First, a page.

As we got closer to New York, we did the things done by New Englanders who don’t get down there much. We hissed out the window, as dutiful Red Sox fans should, at Shea Stadium in the distance; pressed our foreheads against the glass to watch the foreign world of the Bronx whisk past; said things like, “there’s the Triborough Bridge,” but not too loudly in case we were all turned around and that was in fact the Whitestone Bridge we were looking at; passed landmarks even Northern rubes like us couldn’t miss–the Museum of Natural History, Central Park–and then suddenly we were sucked from the daylight into the dark maw of Port Authority.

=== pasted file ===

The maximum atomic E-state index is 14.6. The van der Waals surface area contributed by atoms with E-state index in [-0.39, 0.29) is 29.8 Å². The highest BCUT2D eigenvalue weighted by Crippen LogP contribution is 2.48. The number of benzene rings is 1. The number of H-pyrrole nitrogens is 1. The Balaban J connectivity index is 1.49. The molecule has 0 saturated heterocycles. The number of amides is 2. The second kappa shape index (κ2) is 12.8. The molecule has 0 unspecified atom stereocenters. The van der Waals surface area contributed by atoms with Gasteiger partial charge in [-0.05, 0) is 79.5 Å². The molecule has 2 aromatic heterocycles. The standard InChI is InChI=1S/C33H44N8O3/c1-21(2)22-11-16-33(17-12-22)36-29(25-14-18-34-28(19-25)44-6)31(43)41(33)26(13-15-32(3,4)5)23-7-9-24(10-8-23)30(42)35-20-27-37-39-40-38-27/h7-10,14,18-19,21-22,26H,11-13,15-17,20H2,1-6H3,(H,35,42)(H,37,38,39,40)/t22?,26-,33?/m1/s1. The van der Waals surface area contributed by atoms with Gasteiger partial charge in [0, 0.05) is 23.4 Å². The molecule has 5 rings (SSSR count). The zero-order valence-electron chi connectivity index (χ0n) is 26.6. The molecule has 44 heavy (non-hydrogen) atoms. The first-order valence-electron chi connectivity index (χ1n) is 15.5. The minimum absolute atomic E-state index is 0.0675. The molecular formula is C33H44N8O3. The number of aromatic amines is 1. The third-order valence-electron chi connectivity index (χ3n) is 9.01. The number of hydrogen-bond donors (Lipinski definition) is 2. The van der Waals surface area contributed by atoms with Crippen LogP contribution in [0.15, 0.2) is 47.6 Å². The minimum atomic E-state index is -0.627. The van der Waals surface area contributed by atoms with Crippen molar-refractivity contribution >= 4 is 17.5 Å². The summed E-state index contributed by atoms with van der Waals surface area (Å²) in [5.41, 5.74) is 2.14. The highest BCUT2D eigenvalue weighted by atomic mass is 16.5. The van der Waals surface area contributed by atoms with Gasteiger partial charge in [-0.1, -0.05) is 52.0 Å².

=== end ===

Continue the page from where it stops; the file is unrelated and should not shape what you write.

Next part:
Connor unfurled our yard-long ribbon of fan-folded tickets to figure out our timetable. “Great news,” he reported. It seemed we had almost two hours before our next bus–to Binghamton–pulled out. Plenty of time, he figured, to bop up to the Nintendo World megastore at Rockefeller Center.

As it turned out, we had just enough time to navigate through three levels of the building, utterly lost, before finding the departure gate to Binghamton, where the only bus of the afternoon was leaving immediately, our tickets’ printed departure time be damned.

This bus was warmer, better. The seats were higher, the windows bigger, the clientele different enough (old couples rather than young students) to make us feel we’d been somewhere, traveled somehow. We lurched out of the terminal, dropped into the shabby cavern of the Lincoln Tunnel, and then we were done–out of New York just as quickly as we’d gone in.